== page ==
V.K Misha, Director Finance, Petronet LNG in his deliberation gave a comparative analysis of Natural Gas Consumption in FY 19-20 v/s now. He said that in FY 2019-20 NGC was 153 MMSCMD as compared to 147 MMSCMD in the previous year registering a growth of 4%. The share of RLNG in above was 55% (84 MMSCMD) as against 52% in the previous year (77 MMSCMD). He further talked about the key enablers for moving India to a gas based economy starting with LNG Regasification Infrastructure, CGD, various Taxation reforms, Revival of the stranded gas based power plants, LNG – LCNG – Long HAUL etc.
Talking about the infrastructure he mentioned that connectivity of the terminals with the national gas grid is a challenging especially, as observed in the southern region of India and since Infrastructure is backbone of India’s gas-based economy; hence completion of National Gas Grid (NGG) is critical and vital for reaching natural gas to all corners of the country. Currently, we are having only 16,900 Km of cross-country pipeline and we need at least 30,000 Km of pipeline to complete national gas grid.
He said that each state Government should support the development of regional gas pipeline; these regional networks will ensure last mile connectivity and help in increasing the utilization of National Gas Grid capacity. To ensure optimum utilization of capacity of LNG import infrastructure, we need nation-wide gas grid & last mile connectivity through regional gas networks.
Moving towards CDG Mishra mentioned that CNG & PNG penetration across nation, including tier three towns, will take us closer towards the cleaner India and increase in share of gas to 15% in the energy mix of India in years to come.
He further gave the detailed structure of the CGD network and said that after the 10th round of GA bidding 53% of India’s area and 70% of its population spread over 402 districts in 27 states/UTs would have access to CGD Networks for supply of natural gas.
Talking about the tax reforms he said that staying within VAT and non-inclusion in GST has made LNG an expensive fuel to use and consume, apart from this, it has put-along a barrier to use vis a vis other competitive fuels. He said it is imperative to bring the Natural Gas under the GST, so that the Industry, SMEs, MSMEs can avail the benefit of the taxes paid and should not bear the burden of the cascading impact of multiple taxes.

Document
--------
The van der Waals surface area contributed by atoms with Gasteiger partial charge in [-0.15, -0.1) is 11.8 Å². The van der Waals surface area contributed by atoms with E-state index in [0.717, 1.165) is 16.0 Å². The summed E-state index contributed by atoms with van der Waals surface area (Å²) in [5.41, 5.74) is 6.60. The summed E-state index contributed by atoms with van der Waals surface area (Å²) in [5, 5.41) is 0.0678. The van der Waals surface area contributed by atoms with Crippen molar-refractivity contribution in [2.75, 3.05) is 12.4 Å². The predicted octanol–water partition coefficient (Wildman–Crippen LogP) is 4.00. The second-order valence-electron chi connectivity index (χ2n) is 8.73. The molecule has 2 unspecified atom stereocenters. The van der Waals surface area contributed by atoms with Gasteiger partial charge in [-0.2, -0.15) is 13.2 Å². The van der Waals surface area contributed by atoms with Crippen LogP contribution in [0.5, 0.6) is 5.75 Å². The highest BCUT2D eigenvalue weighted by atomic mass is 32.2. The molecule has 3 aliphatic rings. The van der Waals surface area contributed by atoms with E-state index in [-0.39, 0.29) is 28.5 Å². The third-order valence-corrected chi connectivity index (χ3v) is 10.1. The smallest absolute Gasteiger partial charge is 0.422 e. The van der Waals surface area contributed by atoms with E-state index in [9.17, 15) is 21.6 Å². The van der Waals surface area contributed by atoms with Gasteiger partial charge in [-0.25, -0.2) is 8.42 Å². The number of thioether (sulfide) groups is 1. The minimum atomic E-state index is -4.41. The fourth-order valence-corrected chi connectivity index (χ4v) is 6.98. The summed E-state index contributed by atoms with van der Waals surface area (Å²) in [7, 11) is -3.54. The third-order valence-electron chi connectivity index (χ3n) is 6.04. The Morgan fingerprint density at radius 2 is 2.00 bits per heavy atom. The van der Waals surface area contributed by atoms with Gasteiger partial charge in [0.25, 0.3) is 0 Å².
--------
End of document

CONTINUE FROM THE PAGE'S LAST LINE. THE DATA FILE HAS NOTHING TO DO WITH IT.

He said the bigger picture is to reduce the cost of goods sold and to make the final products cheaper for the society. To make cost of LNG truck competitive as compared to conventional diesel truck, it is essential to reduce the GST on LNG vehicles to 5% from 28% and making it at par with GST on electric vehicles i.e 5%, this in turn will help in promoting this segment as well. Also incentives in the form of exemption/reduction of GST and other taxes on LNG station equipment can be provided.
Further he said that revival of the old PPA’s and making the cheap LNG available for the stranded gas-based power plants should be on priority and the share of natural gas can be enhanced if gas based power plants are revived.
He also said that setting up of Gas Exchanges in the country is a welcoming& positive step towards development of gas market as this will lead to determination of market-based & transparent gas price in the country and also spoke about the challenges like uniformity of tax structure, rationalizing pipeline tariff etc.
He concluded by stating that Gov of India is making all possible efforts to reduce the carbon footprint in the country &Transportation sector contributes immensely to Co2 emission and use of LNG in long haul trucks and intercity buses can substantially reduce Co2 emission and can address environmental concerns of the nation and also results in 25 % saving in cost of fuel as compared to diesel.
Pawan Tibrawala, Co-Chairman, PHD Chamber Hydrocarbon Committee gave the formal vote of thanks.
The session was moderated by Dr. Ranjeet Mehta, Principal Director, PHD Chamber and the Webinar was supported by Mr. Subodh Kumar Jain, MD SAGE and Co-Chairman PHD Chamber, Hydrocarbon Committee. The Webinar was attended by various stake holders of the Industry.